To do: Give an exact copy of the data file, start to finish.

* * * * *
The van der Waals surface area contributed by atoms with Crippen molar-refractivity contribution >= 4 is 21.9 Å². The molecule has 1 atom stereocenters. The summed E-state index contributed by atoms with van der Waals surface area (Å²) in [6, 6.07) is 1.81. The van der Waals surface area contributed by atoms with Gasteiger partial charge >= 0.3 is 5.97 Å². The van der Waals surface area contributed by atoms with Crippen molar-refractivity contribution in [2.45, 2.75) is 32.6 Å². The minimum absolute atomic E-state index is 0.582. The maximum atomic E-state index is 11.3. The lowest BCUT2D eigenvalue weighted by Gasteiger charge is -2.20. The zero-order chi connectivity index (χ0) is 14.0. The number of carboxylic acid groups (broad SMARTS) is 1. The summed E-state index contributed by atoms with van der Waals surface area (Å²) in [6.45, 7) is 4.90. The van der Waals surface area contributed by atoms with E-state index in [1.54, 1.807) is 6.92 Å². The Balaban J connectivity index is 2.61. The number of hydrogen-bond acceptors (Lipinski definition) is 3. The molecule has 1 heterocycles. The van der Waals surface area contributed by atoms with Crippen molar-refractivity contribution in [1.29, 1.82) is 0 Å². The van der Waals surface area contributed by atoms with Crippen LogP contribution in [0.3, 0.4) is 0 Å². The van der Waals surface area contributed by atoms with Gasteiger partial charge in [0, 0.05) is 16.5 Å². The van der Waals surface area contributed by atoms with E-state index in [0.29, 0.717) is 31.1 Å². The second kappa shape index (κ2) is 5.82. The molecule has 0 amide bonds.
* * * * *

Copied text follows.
The van der Waals surface area contributed by atoms with Crippen molar-refractivity contribution >= 4 is 21.9 Å². The molecule has 1 atom stereocenters. The summed E-state index contributed by atoms with van der Waals surface area (Å²) in [6, 6.07) is 1.81. The van der Waals surface area contributed by atoms with Gasteiger partial charge >= 0.3 is 5.97 Å². The van der Waals surface area contributed by atoms with Crippen molar-refractivity contribution in [2.45, 2.75) is 32.6 Å². The minimum absolute atomic E-state index is 0.582. The maximum atomic E-state index is 11.3. The lowest BCUT2D eigenvalue weighted by Gasteiger charge is -2.20. The zero-order chi connectivity index (χ0) is 14.0. The number of carboxylic acid groups (broad SMARTS) is 1. The summed E-state index contributed by atoms with van der Waals surface area (Å²) in [6.45, 7) is 4.90. The van der Waals surface area contributed by atoms with E-state index in [1.54, 1.807) is 6.92 Å². The Balaban J connectivity index is 2.61. The number of hydrogen-bond acceptors (Lipinski definition) is 3. The molecule has 1 heterocycles. The van der Waals surface area contributed by atoms with Crippen molar-refractivity contribution in [1.29, 1.82) is 0 Å². The van der Waals surface area contributed by atoms with Crippen LogP contribution in [0.3, 0.4) is 0 Å². The van der Waals surface area contributed by atoms with Gasteiger partial charge in [0, 0.05) is 16.5 Å². The van der Waals surface area contributed by atoms with E-state index in [0.29, 0.717) is 31.1 Å². The second kappa shape index (κ2) is 5.82. The molecule has 0 amide bonds.